The November DMP survey was conducted between 8 and 22 November and received 2987 responses.
55% of firms reported that Brexit was one of their top three sources of uncertainty in November. That was similar to the average of the previous three months. Brexit-related uncertainty remains elevated and well above its average since the referendum.
The UK’s departure date from the EU was extended to 31 January 2020 before the November survey opened. That was reflected in respondents’ expectations for when the UK will leave the EU. The average probability placed on leaving the EU in 2019 fell sharply. Whereas, the average probability of the UK leaving the EU in 2020 increased from 36% to 63%. And the average probability of leaving in 2021 or later increased from 8% to 18%.
In the latest survey, the average probability of the UK leaving the EU in 2020 with a deal was 46%. The chance of leaving without a deal was put at 16%.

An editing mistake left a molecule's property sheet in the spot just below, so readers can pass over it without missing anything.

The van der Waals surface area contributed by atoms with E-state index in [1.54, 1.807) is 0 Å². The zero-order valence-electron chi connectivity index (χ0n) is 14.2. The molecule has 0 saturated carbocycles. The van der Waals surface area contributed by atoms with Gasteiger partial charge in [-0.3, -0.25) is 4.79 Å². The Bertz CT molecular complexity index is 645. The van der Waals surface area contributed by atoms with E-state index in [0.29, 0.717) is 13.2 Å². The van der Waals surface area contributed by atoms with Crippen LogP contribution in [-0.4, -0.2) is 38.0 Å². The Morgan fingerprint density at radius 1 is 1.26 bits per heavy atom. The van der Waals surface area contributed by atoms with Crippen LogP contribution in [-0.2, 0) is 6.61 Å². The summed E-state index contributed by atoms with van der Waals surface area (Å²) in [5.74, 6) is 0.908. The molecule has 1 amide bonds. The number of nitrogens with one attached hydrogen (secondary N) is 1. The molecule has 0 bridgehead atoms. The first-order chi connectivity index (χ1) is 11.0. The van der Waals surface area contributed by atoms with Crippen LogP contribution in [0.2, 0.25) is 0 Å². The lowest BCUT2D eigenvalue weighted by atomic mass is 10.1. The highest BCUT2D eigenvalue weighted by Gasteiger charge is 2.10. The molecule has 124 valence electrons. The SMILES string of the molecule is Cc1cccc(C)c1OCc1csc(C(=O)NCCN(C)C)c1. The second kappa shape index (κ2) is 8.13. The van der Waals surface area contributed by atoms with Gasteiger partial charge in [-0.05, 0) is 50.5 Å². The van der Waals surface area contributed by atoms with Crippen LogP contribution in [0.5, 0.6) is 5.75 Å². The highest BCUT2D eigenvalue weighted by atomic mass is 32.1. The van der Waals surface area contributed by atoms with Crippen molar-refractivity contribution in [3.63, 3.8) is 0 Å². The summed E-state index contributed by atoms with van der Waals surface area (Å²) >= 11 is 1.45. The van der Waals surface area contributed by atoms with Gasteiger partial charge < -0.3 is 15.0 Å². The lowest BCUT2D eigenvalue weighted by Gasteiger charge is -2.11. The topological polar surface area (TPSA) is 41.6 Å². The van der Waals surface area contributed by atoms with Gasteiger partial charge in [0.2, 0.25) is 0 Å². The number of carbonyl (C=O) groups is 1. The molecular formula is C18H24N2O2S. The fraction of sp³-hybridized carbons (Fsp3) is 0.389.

In the November survey, the date at which businesses expected Brexit-related uncertainty to be resolved was also pushed further into the future. That continued a trend seen over recent months. 57% of those surveyed expected uncertainty to be resolved in 2020 in the latest survey, up from 54% in October. 34% of respondents thought that it would not be resolved until at least 2021, up from 27%.
Monthly aggregate-level data for a limited number of DMP series up to November:
Quarterly aggregate-level data for all survey questions up to October:
The DMP was set up in August 2016 by the Bank of England together with academics from Stanford University and the University of Nottingham. It was designed to be representative of the population of UK businesses. All results are weighted. See Bloom et al (2017) for more details.
The DMP receives funding from the Economic and Social Research Council.